Part of the actual house as it appears today.

Despite the apparent abundance of evidence – or perhaps precisely because of it – as modern viewers we continue to search for the best interpretive tools for understanding houses and social life in Pompeii. Decoration and space in Pompeian houses seem to have functioned holistically, with each part responding to the other to create an ensemble. Given the inaccurate methods of early excavators, the removal of many frescoes from their original location, and a poor history of preservation at the site, this ensemble effect can no longer be experienced for most houses. This confounds the interpretive challenge at Pompeii and creates a need for a research approach that provides virtual recreations of “living” Pompeian environments – including immersive elements such as lighting, audio, water features, and gardens – and a reunification of the decorative sequences within and between Pompeian houses.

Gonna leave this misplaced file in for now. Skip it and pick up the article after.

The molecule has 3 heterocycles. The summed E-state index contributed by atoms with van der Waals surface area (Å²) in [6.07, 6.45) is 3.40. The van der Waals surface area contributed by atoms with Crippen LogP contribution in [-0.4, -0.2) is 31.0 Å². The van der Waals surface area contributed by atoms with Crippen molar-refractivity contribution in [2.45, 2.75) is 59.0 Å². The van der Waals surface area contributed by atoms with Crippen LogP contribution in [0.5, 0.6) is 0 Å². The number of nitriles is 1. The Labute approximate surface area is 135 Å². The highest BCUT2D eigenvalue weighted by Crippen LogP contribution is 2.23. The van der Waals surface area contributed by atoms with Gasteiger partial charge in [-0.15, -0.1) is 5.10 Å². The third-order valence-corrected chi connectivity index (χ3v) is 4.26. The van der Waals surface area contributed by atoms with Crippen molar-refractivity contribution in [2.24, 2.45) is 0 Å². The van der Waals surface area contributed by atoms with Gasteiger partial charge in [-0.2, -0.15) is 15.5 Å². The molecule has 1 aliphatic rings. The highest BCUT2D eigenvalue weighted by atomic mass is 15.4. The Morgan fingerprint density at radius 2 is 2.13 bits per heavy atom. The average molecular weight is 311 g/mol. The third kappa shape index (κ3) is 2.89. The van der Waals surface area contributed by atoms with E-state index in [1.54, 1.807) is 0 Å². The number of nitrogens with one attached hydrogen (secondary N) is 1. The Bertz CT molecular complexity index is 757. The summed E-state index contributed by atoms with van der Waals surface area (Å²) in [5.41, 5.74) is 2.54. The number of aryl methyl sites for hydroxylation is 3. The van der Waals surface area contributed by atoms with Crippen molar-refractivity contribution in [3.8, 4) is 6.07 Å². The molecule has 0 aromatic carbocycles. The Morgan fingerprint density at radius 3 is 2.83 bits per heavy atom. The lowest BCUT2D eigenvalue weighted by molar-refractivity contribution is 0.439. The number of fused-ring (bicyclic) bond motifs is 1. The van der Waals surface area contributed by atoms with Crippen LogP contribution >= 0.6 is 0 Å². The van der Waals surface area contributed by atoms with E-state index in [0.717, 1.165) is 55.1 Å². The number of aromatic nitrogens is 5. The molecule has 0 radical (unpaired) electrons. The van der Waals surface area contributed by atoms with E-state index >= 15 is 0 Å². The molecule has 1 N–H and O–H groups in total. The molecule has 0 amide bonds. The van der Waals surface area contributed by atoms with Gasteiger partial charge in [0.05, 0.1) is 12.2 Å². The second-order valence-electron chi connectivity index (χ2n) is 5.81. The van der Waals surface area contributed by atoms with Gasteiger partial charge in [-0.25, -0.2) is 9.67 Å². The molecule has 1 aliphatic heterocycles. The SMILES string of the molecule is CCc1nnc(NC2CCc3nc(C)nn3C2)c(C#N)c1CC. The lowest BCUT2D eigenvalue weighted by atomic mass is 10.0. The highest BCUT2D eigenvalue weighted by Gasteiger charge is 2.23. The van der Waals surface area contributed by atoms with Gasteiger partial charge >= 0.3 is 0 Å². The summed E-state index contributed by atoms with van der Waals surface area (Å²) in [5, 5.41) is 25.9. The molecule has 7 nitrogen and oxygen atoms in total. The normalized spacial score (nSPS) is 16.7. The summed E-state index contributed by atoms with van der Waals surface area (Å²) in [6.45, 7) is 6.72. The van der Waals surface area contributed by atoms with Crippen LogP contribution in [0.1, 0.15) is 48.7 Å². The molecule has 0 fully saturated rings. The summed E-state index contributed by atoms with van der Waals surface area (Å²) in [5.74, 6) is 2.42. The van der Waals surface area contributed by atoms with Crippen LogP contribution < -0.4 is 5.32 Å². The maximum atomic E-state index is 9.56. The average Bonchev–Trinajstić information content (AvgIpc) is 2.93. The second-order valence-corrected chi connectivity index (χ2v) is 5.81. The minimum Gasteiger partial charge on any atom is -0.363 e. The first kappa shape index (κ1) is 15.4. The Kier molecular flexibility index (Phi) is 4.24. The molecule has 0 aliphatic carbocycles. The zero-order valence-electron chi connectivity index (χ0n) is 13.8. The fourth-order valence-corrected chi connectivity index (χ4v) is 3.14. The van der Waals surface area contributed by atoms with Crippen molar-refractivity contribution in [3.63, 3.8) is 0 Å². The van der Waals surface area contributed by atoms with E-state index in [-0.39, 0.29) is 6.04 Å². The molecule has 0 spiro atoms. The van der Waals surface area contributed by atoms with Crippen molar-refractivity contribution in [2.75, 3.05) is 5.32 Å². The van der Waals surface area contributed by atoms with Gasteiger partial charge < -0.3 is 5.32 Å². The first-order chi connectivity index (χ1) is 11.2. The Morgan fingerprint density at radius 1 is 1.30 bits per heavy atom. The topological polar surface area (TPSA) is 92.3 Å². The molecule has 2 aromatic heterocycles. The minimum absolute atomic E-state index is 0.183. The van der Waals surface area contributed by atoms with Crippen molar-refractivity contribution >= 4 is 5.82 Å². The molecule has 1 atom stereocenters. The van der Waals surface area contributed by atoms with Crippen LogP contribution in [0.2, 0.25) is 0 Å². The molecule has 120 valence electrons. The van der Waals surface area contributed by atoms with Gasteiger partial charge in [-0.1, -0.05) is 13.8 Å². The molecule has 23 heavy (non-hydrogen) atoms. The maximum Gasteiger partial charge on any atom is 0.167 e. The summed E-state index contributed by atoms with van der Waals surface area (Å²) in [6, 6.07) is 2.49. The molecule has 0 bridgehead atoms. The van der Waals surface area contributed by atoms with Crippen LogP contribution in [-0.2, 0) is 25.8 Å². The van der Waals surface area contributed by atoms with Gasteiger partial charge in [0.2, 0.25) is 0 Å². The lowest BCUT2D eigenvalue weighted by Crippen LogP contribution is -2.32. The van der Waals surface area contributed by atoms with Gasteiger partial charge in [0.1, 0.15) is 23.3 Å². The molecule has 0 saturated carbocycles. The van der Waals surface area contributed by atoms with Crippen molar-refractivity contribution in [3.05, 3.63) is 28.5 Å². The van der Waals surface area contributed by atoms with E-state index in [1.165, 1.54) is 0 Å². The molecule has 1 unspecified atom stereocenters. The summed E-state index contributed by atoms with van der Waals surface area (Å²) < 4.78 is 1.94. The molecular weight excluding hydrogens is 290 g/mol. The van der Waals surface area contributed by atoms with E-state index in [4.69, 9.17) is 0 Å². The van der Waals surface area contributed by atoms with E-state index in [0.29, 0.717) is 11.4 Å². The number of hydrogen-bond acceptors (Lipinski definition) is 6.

To respond to this challenge, I have chosen to use the Unity game engine to recreate one house in Pompeii, the extensively decorated Casa di Octavius Quartio. While Roman homes can no longer be experienced like they once were, Unity provides for the construction of a versatile environment that can be adjusted in terms of lighting, the placement of floral decoration, and ambient sound, among other things. This model, combined with methods of analyzing view sheds and room sequences, allows me to consider how the art and space of the house function to convey social messages intended for Roman viewers. For instance, what artistic themes signify socially central rooms? How does door height correspond to placement within the house? Answering these questions is the first step to elucidating the social function of Roman homes.